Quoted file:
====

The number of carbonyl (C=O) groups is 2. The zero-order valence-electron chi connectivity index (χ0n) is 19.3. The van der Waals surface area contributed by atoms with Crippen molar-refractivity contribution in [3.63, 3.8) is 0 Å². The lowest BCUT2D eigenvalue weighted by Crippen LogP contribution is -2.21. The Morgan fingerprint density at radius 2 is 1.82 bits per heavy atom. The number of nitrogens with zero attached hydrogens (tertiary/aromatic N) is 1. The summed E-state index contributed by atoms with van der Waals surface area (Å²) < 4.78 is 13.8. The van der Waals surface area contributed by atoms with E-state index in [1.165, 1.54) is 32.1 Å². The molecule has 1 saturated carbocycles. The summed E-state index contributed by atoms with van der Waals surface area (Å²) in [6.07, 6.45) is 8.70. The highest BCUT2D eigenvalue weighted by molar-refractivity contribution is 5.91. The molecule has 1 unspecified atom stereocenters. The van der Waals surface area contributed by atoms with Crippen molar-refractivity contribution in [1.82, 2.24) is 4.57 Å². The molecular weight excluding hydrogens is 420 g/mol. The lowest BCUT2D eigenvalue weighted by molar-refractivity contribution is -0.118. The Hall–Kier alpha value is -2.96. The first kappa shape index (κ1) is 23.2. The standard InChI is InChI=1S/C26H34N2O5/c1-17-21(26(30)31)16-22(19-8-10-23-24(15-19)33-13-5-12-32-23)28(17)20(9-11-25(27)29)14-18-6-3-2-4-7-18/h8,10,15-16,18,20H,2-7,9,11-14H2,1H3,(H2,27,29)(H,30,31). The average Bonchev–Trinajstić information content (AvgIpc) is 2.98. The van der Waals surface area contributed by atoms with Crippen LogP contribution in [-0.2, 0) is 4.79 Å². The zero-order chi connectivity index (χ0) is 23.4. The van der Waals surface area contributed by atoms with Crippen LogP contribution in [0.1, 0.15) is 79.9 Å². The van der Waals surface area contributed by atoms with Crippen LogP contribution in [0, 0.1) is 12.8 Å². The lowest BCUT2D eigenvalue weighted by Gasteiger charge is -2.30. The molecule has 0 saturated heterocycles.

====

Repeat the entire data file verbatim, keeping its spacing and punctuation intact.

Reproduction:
The number of carbonyl (C=O) groups is 2. The zero-order valence-electron chi connectivity index (χ0n) is 19.3. The van der Waals surface area contributed by atoms with Crippen molar-refractivity contribution in [3.63, 3.8) is 0 Å². The lowest BCUT2D eigenvalue weighted by Crippen LogP contribution is -2.21. The Morgan fingerprint density at radius 2 is 1.82 bits per heavy atom. The number of nitrogens with zero attached hydrogens (tertiary/aromatic N) is 1. The summed E-state index contributed by atoms with van der Waals surface area (Å²) < 4.78 is 13.8. The van der Waals surface area contributed by atoms with E-state index in [1.165, 1.54) is 32.1 Å². The molecule has 1 saturated carbocycles. The summed E-state index contributed by atoms with van der Waals surface area (Å²) in [6.07, 6.45) is 8.70. The highest BCUT2D eigenvalue weighted by molar-refractivity contribution is 5.91. The molecule has 1 unspecified atom stereocenters. The van der Waals surface area contributed by atoms with Crippen molar-refractivity contribution in [1.82, 2.24) is 4.57 Å². The molecular weight excluding hydrogens is 420 g/mol. The lowest BCUT2D eigenvalue weighted by molar-refractivity contribution is -0.118. The Hall–Kier alpha value is -2.96. The first kappa shape index (κ1) is 23.2. The standard InChI is InChI=1S/C26H34N2O5/c1-17-21(26(30)31)16-22(19-8-10-23-24(15-19)33-13-5-12-32-23)28(17)20(9-11-25(27)29)14-18-6-3-2-4-7-18/h8,10,15-16,18,20H,2-7,9,11-14H2,1H3,(H2,27,29)(H,30,31). The average Bonchev–Trinajstić information content (AvgIpc) is 2.98. The van der Waals surface area contributed by atoms with Crippen LogP contribution in [-0.2, 0) is 4.79 Å². The zero-order chi connectivity index (χ0) is 23.4. The van der Waals surface area contributed by atoms with Crippen LogP contribution in [0.1, 0.15) is 79.9 Å². The van der Waals surface area contributed by atoms with Crippen LogP contribution in [0, 0.1) is 12.8 Å². The lowest BCUT2D eigenvalue weighted by Gasteiger charge is -2.30. The molecule has 0 saturated heterocycles.